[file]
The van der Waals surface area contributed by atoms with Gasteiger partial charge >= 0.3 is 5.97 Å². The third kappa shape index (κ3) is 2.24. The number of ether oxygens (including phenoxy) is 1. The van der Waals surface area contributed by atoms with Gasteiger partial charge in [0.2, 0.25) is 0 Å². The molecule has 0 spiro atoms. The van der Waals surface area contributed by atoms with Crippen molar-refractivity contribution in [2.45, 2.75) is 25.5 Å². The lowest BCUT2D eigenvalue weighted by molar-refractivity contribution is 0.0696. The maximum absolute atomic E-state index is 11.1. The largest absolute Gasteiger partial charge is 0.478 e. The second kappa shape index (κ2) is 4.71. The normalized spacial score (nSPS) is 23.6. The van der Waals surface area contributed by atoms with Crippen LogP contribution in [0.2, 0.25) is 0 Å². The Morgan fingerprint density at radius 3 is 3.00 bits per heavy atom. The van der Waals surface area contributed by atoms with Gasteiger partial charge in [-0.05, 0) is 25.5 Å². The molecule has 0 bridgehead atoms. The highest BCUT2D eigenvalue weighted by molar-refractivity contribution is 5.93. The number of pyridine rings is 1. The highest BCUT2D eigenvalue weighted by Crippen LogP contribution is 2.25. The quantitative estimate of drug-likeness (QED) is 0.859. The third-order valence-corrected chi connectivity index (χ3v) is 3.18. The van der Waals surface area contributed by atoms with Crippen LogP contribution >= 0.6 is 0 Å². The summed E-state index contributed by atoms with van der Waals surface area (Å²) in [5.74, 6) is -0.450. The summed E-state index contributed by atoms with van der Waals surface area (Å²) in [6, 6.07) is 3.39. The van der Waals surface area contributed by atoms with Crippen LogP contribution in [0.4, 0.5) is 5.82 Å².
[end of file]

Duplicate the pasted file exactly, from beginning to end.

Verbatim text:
The van der Waals surface area contributed by atoms with Gasteiger partial charge >= 0.3 is 5.97 Å². The third kappa shape index (κ3) is 2.24. The number of ether oxygens (including phenoxy) is 1. The van der Waals surface area contributed by atoms with Gasteiger partial charge in [0.2, 0.25) is 0 Å². The molecule has 0 spiro atoms. The van der Waals surface area contributed by atoms with Crippen molar-refractivity contribution in [2.45, 2.75) is 25.5 Å². The lowest BCUT2D eigenvalue weighted by molar-refractivity contribution is 0.0696. The maximum absolute atomic E-state index is 11.1. The largest absolute Gasteiger partial charge is 0.478 e. The second kappa shape index (κ2) is 4.71. The normalized spacial score (nSPS) is 23.6. The van der Waals surface area contributed by atoms with Crippen LogP contribution in [0.2, 0.25) is 0 Å². The Morgan fingerprint density at radius 3 is 3.00 bits per heavy atom. The van der Waals surface area contributed by atoms with Gasteiger partial charge in [-0.05, 0) is 25.5 Å². The molecule has 0 bridgehead atoms. The highest BCUT2D eigenvalue weighted by molar-refractivity contribution is 5.93. The number of pyridine rings is 1. The highest BCUT2D eigenvalue weighted by Crippen LogP contribution is 2.25. The quantitative estimate of drug-likeness (QED) is 0.859. The third-order valence-corrected chi connectivity index (χ3v) is 3.18. The van der Waals surface area contributed by atoms with Crippen LogP contribution >= 0.6 is 0 Å². The summed E-state index contributed by atoms with van der Waals surface area (Å²) in [5.74, 6) is -0.450. The summed E-state index contributed by atoms with van der Waals surface area (Å²) in [6, 6.07) is 3.39. The van der Waals surface area contributed by atoms with Crippen LogP contribution in [0.4, 0.5) is 5.82 Å².